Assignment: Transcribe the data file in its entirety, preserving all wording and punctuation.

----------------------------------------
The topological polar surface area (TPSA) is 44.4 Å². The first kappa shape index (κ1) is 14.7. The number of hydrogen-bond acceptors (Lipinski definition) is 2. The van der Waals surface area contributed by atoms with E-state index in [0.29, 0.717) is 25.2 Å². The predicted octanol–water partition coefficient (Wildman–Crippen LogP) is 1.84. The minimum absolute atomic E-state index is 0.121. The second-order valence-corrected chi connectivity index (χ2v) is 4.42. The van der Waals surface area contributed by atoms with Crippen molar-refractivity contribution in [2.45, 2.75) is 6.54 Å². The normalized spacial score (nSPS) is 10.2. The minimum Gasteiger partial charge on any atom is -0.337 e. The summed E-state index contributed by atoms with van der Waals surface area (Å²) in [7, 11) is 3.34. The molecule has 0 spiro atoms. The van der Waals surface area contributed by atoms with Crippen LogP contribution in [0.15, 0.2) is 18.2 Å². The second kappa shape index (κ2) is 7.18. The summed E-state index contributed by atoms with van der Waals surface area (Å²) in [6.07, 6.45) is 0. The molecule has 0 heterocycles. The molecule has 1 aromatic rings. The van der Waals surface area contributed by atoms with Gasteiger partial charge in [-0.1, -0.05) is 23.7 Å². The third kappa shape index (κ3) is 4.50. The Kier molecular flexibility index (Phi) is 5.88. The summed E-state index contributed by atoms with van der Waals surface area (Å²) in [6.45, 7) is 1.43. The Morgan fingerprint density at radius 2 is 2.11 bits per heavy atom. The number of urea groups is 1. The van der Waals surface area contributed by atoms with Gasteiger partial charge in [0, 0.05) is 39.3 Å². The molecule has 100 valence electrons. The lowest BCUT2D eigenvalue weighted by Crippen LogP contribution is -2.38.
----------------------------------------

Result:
The topological polar surface area (TPSA) is 44.4 Å². The first kappa shape index (κ1) is 14.7. The number of hydrogen-bond acceptors (Lipinski definition) is 2. The van der Waals surface area contributed by atoms with E-state index in [0.29, 0.717) is 25.2 Å². The predicted octanol–water partition coefficient (Wildman–Crippen LogP) is 1.84. The minimum absolute atomic E-state index is 0.121. The second-order valence-corrected chi connectivity index (χ2v) is 4.42. The van der Waals surface area contributed by atoms with Crippen molar-refractivity contribution in [2.45, 2.75) is 6.54 Å². The normalized spacial score (nSPS) is 10.2. The minimum Gasteiger partial charge on any atom is -0.337 e. The summed E-state index contributed by atoms with van der Waals surface area (Å²) in [7, 11) is 3.34. The molecule has 0 spiro atoms. The van der Waals surface area contributed by atoms with Crippen LogP contribution in [0.15, 0.2) is 18.2 Å². The second kappa shape index (κ2) is 7.18. The summed E-state index contributed by atoms with van der Waals surface area (Å²) in [6.07, 6.45) is 0. The molecule has 0 heterocycles. The molecule has 1 aromatic rings. The van der Waals surface area contributed by atoms with Gasteiger partial charge in [-0.1, -0.05) is 23.7 Å². The third kappa shape index (κ3) is 4.50. The Kier molecular flexibility index (Phi) is 5.88. The summed E-state index contributed by atoms with van der Waals surface area (Å²) in [6.45, 7) is 1.43. The Morgan fingerprint density at radius 2 is 2.11 bits per heavy atom. The number of urea groups is 1. The van der Waals surface area contributed by atoms with Gasteiger partial charge in [0, 0.05) is 39.3 Å². The molecule has 100 valence electrons. The lowest BCUT2D eigenvalue weighted by Crippen LogP contribution is -2.38.